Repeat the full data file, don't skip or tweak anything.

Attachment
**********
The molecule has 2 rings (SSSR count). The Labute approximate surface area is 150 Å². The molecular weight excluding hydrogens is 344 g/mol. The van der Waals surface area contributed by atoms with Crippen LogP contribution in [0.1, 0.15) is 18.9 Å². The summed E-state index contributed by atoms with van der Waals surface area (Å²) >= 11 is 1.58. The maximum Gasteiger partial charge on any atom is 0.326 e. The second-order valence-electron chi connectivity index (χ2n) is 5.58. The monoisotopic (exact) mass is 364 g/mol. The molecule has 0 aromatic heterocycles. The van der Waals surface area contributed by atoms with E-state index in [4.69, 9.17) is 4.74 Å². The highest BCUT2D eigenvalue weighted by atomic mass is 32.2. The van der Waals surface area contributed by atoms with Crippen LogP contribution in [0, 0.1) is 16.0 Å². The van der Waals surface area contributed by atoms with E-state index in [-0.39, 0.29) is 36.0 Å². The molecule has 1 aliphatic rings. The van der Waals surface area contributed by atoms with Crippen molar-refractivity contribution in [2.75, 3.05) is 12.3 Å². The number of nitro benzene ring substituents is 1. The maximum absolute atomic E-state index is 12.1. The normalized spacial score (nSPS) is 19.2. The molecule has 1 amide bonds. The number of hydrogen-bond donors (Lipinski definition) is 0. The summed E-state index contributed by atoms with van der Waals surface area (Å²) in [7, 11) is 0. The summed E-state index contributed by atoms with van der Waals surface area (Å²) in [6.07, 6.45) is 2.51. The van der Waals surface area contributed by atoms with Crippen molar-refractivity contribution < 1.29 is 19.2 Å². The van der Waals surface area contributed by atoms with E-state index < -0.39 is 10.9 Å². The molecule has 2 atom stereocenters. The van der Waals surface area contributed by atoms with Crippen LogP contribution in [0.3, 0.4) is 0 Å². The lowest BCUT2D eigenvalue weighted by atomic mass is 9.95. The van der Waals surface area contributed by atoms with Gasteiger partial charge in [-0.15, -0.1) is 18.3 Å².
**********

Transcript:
The molecule has 2 rings (SSSR count). The Labute approximate surface area is 150 Å². The molecular weight excluding hydrogens is 344 g/mol. The van der Waals surface area contributed by atoms with Crippen LogP contribution in [0.1, 0.15) is 18.9 Å². The summed E-state index contributed by atoms with van der Waals surface area (Å²) >= 11 is 1.58. The maximum Gasteiger partial charge on any atom is 0.326 e. The second-order valence-electron chi connectivity index (χ2n) is 5.58. The monoisotopic (exact) mass is 364 g/mol. The molecule has 0 aromatic heterocycles. The van der Waals surface area contributed by atoms with E-state index in [4.69, 9.17) is 4.74 Å². The highest BCUT2D eigenvalue weighted by atomic mass is 32.2. The van der Waals surface area contributed by atoms with Crippen LogP contribution in [0, 0.1) is 16.0 Å². The van der Waals surface area contributed by atoms with E-state index in [-0.39, 0.29) is 36.0 Å². The molecule has 1 aliphatic rings. The van der Waals surface area contributed by atoms with Crippen molar-refractivity contribution in [2.75, 3.05) is 12.3 Å². The number of nitro benzene ring substituents is 1. The maximum absolute atomic E-state index is 12.1. The normalized spacial score (nSPS) is 19.2. The molecule has 1 amide bonds. The number of hydrogen-bond donors (Lipinski definition) is 0. The summed E-state index contributed by atoms with van der Waals surface area (Å²) in [7, 11) is 0. The summed E-state index contributed by atoms with van der Waals surface area (Å²) in [6.07, 6.45) is 2.51. The van der Waals surface area contributed by atoms with Crippen molar-refractivity contribution < 1.29 is 19.2 Å². The van der Waals surface area contributed by atoms with E-state index < -0.39 is 10.9 Å². The molecule has 2 atom stereocenters. The van der Waals surface area contributed by atoms with Crippen LogP contribution in [0.3, 0.4) is 0 Å². The lowest BCUT2D eigenvalue weighted by atomic mass is 9.95. The van der Waals surface area contributed by atoms with Gasteiger partial charge in [-0.15, -0.1) is 18.3 Å².